Welcome to the website woven for wordaholics, logolepts, and verbivores. Carnivores eat meat; herbivores eat plants and vegetables; verbivores devour words. If you are heels over head (as well as head over heels) in love with words, tarry here a while to graze or, perhaps, feast on the English language. Ours is the only language in which you drive in a parkway and park in a driveway and your nose can run and your feet can smell.

Starting in 1910, American boys grew up devouring the adventures of Tom Swift, created by Edward J. Stratemeyer. More than 100 books in the series have been published, the latest in 2007.

Based on real-life inventors Glenn Curtis, Thomas Edison and Henry Ford, Tom was a sterling hero and natural scientific genius. Many of his inventions predated technological developments in real life — electric cars, seacopters, ray guns and houses on wheels. In fact, some say that the Tom Swift tales laid the groundwork for American science fiction.

In Stratemeyer’s stories, Tom and his friends and enemies didn’t always just say something. Occasionally they said something excitedly, sadly, hurriedly or grimly, as this excerpt (emphasis mine) from the 1910 novel “Tom Swift and His Airship” illustrates:

“Oh, I’m not a professor,” he said quickly. “I’m a professional balloonist, parachute jumper. Give exhibitions at county fairs. Leap for life, and all that sort of thing. I guess you mean my friend. He’s smart enough for a professor. Invented a lot of things. How much is the damage?”

“No professor?” cried Miss Perkman indignantly. “Why I understood from Miss Nestor that she called someone professor.”

That was enough to inspire the adverbial game called Tom Swifties. The object is to match the adverb with the quotation to produce, in each case, a high-flying pun.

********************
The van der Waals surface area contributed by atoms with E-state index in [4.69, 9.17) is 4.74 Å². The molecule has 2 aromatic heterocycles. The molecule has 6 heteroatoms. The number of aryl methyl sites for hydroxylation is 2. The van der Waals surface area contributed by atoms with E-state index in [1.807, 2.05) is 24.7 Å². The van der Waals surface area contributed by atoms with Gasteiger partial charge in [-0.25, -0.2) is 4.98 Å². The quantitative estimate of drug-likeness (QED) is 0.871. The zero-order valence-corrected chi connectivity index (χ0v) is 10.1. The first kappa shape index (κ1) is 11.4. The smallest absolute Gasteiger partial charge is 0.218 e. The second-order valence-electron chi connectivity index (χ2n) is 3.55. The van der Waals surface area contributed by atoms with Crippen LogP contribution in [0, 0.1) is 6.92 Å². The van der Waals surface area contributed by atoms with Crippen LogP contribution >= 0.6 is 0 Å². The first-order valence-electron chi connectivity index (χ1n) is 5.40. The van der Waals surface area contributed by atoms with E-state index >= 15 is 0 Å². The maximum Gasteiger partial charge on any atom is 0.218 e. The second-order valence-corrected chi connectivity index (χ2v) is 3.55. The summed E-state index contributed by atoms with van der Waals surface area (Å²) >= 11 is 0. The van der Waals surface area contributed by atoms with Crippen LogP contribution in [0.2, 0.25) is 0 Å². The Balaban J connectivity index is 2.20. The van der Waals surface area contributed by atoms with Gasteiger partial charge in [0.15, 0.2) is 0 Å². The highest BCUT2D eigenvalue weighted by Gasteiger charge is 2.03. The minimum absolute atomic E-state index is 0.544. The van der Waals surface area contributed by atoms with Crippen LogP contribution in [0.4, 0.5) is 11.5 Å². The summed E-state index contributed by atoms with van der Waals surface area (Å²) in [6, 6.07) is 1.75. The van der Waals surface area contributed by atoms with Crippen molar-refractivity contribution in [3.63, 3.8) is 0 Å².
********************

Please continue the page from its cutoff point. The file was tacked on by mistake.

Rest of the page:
Here are my 25 favorite Tom Swifties (says Lederer puntificatingly). After you’ve laughed your brains out, please consider entering the contest described at the end.

• “I love pancakes,” said Tom flippantly.

• “My pants are wrinkled,” said Tom ironically.

• “I dropped my toothpaste,” said Tom crestfallen.

• “I lost my flower,” said Tom lackadaisically.

• “My favorite statue is the Venus de Milo,” said Tom disarmingly.

• “I love reading Moby-Dick,” said Tom superficially.

• “My glasses are all fogged up,” said Tom optimistically.

• “I’ll take the prisoner downstairs,” said Tom condescendingly.

• “I’m sorry that my jet propulsion system didn’t get the rocket to the moon,” said Tom apologetically.

• “My stereo is finally fixed,” said Tom ecstatically.

• “My family has a great future,” said Tom clandestinely.

• “I passed my electrocardiogram,” said Tom wholeheartedly.

• “What I do best on camping trips is sleep,” said Tom intently.

• “I’m back from my frontal lobotomy,” said Tom absent-mindedly.

• “I manufacture table tops,” said Tom counterproductively.

• “I’m wearing my wedding ring,” said Tom with abandon.

• “I ain’t talking to my mother’s mother no more,” said Tom ungrammatically.

• “I’m trying to get some air to circulate under the roof,” said Tom fanatically.

• “Your Honor, you must be crazy,” said Tom judgmentally.

• “That’s a really ugly river beast,” said Tom hypocritically.

• “I’ve just removed the defense mechanisms from this skunk,” said Tom distinctly.

• “I’m going to kill Dracula,” said Tom painstakingly.

• “This just doesn’t add up,” said Tom nonplussed.

• “Be sure to feed kitty her cod liver oil,” said Tom catatonically.

• “Please serve me a bowl of that Chinese soup,” said Tom wantonly.

Now it’s your turn. Please wing me your best original Tom Swifties via the email address below. Please include your address, specifying the community in which you live. Please limit your submissions to three. The deadline is Feb. 21. I’ll publish the best, with the names of the winners, in my Feb. 28 column and award three signed copies of my new book, “Monsters Unchained!”

Please send your questions and comments and Tom Swifties to richardhlederer@gmail.com